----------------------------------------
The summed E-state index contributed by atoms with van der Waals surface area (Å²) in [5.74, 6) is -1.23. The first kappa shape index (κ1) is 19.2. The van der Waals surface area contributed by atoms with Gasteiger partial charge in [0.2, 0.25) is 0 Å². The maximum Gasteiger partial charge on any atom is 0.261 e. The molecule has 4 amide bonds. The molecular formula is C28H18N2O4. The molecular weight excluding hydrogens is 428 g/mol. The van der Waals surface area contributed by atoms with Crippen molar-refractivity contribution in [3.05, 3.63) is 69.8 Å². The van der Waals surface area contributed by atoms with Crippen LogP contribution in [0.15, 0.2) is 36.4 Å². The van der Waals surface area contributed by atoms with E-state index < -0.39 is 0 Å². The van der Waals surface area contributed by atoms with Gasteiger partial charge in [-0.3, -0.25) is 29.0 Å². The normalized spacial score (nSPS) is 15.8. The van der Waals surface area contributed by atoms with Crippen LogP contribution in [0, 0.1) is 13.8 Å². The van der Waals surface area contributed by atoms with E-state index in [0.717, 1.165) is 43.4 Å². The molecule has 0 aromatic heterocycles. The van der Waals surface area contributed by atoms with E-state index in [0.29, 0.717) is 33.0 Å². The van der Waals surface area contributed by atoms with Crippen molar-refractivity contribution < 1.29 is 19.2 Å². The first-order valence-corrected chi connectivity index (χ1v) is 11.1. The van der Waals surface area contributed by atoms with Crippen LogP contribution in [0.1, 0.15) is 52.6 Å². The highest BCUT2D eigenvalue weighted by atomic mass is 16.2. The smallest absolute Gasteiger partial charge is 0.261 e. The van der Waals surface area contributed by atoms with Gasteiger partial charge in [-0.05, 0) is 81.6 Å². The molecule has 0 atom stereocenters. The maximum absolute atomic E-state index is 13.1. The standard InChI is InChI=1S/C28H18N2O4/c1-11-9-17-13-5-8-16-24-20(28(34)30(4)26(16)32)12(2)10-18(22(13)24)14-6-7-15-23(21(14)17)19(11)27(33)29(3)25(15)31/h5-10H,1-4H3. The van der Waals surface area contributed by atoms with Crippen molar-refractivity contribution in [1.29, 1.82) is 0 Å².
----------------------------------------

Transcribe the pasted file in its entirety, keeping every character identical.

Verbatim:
The summed E-state index contributed by atoms with van der Waals surface area (Å²) in [5.74, 6) is -1.23. The first kappa shape index (κ1) is 19.2. The van der Waals surface area contributed by atoms with Gasteiger partial charge in [0.2, 0.25) is 0 Å². The maximum Gasteiger partial charge on any atom is 0.261 e. The molecule has 4 amide bonds. The molecular formula is C28H18N2O4. The molecular weight excluding hydrogens is 428 g/mol. The van der Waals surface area contributed by atoms with Crippen molar-refractivity contribution in [3.05, 3.63) is 69.8 Å². The van der Waals surface area contributed by atoms with Crippen LogP contribution in [0.15, 0.2) is 36.4 Å². The van der Waals surface area contributed by atoms with E-state index < -0.39 is 0 Å². The van der Waals surface area contributed by atoms with Gasteiger partial charge in [-0.3, -0.25) is 29.0 Å². The normalized spacial score (nSPS) is 15.8. The van der Waals surface area contributed by atoms with Crippen LogP contribution in [0, 0.1) is 13.8 Å². The van der Waals surface area contributed by atoms with E-state index in [0.717, 1.165) is 43.4 Å². The molecule has 0 aromatic heterocycles. The van der Waals surface area contributed by atoms with E-state index in [0.29, 0.717) is 33.0 Å². The van der Waals surface area contributed by atoms with Crippen molar-refractivity contribution < 1.29 is 19.2 Å². The first-order valence-corrected chi connectivity index (χ1v) is 11.1. The van der Waals surface area contributed by atoms with Crippen LogP contribution in [0.1, 0.15) is 52.6 Å². The highest BCUT2D eigenvalue weighted by atomic mass is 16.2. The smallest absolute Gasteiger partial charge is 0.261 e. The van der Waals surface area contributed by atoms with Gasteiger partial charge in [-0.05, 0) is 81.6 Å². The molecule has 0 atom stereocenters. The maximum absolute atomic E-state index is 13.1. The standard InChI is InChI=1S/C28H18N2O4/c1-11-9-17-13-5-8-16-24-20(28(34)30(4)26(16)32)12(2)10-18(22(13)24)14-6-7-15-23(21(14)17)19(11)27(33)29(3)25(15)31/h5-10H,1-4H3. The van der Waals surface area contributed by atoms with Crippen molar-refractivity contribution in [1.29, 1.82) is 0 Å².